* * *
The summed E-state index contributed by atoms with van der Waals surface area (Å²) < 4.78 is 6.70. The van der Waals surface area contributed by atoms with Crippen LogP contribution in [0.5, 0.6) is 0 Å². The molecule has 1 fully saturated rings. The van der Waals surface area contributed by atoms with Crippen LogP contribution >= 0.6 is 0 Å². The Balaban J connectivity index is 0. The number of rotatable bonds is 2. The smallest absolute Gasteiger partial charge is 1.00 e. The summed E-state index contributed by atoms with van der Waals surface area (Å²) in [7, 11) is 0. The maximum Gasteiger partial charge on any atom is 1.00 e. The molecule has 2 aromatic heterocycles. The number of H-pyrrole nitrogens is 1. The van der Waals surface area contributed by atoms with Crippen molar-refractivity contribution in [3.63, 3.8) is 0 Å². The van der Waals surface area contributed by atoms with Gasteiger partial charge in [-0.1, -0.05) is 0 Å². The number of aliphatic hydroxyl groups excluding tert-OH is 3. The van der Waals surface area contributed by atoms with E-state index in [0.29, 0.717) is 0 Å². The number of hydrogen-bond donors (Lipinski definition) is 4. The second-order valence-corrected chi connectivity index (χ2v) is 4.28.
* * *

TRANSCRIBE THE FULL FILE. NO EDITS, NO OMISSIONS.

The summed E-state index contributed by atoms with van der Waals surface area (Å²) < 4.78 is 6.70. The van der Waals surface area contributed by atoms with Crippen LogP contribution in [0.5, 0.6) is 0 Å². The molecule has 1 fully saturated rings. The van der Waals surface area contributed by atoms with Crippen LogP contribution >= 0.6 is 0 Å². The Balaban J connectivity index is 0. The number of rotatable bonds is 2. The smallest absolute Gasteiger partial charge is 1.00 e. The summed E-state index contributed by atoms with van der Waals surface area (Å²) in [7, 11) is 0. The maximum Gasteiger partial charge on any atom is 1.00 e. The molecule has 2 aromatic heterocycles. The number of H-pyrrole nitrogens is 1. The van der Waals surface area contributed by atoms with Crippen molar-refractivity contribution in [3.63, 3.8) is 0 Å². The van der Waals surface area contributed by atoms with Gasteiger partial charge in [-0.1, -0.05) is 0 Å². The number of aliphatic hydroxyl groups excluding tert-OH is 3. The van der Waals surface area contributed by atoms with E-state index in [0.29, 0.717) is 0 Å². The number of hydrogen-bond donors (Lipinski definition) is 4. The second-order valence-corrected chi connectivity index (χ2v) is 4.28.